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- Joined: Wed Nov 02, 2005 12:59 pm
Thank you for making such an informative website that is well organized and candid! It really helpes to alleviate some of the stress from people like myself this time of year.
My question: I am applying straight out of college and have a 3.72 (top 5 undergrad school) / 167 LSAT, which means that admission to some of the top law schools is reachable but will be competitive for me.
I am wondering what the relative importance of college activities and academic honors are in the evaulation process. Many of the applications I have filled out have asked me to detail them. Unfortunately in this regard, I am somewhat lacking because of the necessity I have had to work ten hours or so a week all throughout my college career to fulfill work study obligations. Is it wise to directly address this issue, or let them read my personal statement and have the committee draw conclusions on their own? Are there any schools that especially valued undergraduate extracurricular activities and honors? What is the best way to approach this situation?
Thank you all again so much; I'm so glad I found this site.
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- Joined: Sun Sep 25, 2005 1:02 am
That being said, realistically I wasn't competitive at top 10-15 law schools b/c of my low GPA, but I did gain admission to two top 40 law schools (one directly and one off of the waiting list) and I was placed on the waiting list and later denied at two other top 40 schools.
Extracurriculars would certainly help differentiate you from everyone else, but w/out them you should still be very competitive b/c of your LSAT, GPA, and work while an undergrad. I would follow Ken's advice and apply to a bunch of schools b/c each admissions persons views things differently, so the more applications you put out, the better the chances of a positive result.
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- Joined: Sat Jun 11, 2005 6:22 am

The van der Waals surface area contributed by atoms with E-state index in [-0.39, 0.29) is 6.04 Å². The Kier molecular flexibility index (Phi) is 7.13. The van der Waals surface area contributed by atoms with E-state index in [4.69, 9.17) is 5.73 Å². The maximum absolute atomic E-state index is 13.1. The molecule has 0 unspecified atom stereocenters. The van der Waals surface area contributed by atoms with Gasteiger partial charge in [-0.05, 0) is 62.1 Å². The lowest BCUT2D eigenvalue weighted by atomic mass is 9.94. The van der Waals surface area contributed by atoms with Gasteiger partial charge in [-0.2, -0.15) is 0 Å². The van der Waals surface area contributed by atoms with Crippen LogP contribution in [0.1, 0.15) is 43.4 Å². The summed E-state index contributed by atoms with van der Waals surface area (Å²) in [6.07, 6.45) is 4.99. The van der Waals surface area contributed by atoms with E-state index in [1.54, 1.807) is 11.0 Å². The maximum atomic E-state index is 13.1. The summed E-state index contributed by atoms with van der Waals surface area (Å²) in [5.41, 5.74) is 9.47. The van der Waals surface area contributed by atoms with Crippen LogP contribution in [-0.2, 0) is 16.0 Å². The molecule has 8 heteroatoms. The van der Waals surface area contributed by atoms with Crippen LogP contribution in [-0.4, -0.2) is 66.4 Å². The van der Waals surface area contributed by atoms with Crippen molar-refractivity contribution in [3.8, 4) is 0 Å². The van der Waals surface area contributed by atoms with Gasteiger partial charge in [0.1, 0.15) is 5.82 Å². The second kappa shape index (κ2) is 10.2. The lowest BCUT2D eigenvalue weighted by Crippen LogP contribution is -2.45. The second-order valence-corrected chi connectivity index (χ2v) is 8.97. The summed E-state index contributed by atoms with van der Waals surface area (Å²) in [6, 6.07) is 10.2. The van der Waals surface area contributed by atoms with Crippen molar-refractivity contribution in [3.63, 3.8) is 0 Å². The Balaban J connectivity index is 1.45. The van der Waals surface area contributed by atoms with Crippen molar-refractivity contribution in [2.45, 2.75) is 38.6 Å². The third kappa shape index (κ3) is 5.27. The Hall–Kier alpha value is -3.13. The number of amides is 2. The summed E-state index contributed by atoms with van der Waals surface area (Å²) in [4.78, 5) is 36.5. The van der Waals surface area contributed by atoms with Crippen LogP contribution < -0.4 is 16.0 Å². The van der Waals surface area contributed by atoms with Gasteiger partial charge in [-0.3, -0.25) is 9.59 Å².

Having a strong and compelling story or a solid resume of extracurricular activities does make a difference if you are right on the cusp. For example, at Yale, which only takes the best, every applicant that is considered has an amazing LSAT score and stellar GPA. Thus, Yale picks those students who have dynamic and exciting individuals who are loaded up on academic honors, extracurricular activities, and social activism. Conversely, Harvard, which is nearly as prestigious but has a huge class to fill, is more concerned about the numbers and is not as concerned about your background. Stanford and Boalt also like unique individuals and are less focused on pure numbers. As a general rule, I have observed that law schools with small entering classes (Yale, Stanford) are more inclined to focus on the soft factors than schools with large entering classes (Harvard, Georgetown, Michigan, the U. of Texas).
Do not accentuate your weakness by explicitly addressing it. Your law school personal statement should focus on your strengths and not go into any flaws in your application. Of course, if the question of extracurriculars is explicitly asked in the law school application, tackle it but make no mention of this in your personal statement. Instead, use your law school personal statement to showcase your interest in law and how your background lead you to this path. You may want to bring up your working while in college if this fits with your legal interests or academic background, for by mentioning this you are implicitly addressing your lack of other extracurriculars.
The good news is that due to the strength GPA and LSAT score, you will be admitted to several top law schools. As Dag35 wisely mentioned, applying to many schools increases your odds of success.
Good luck and thanks for posting!
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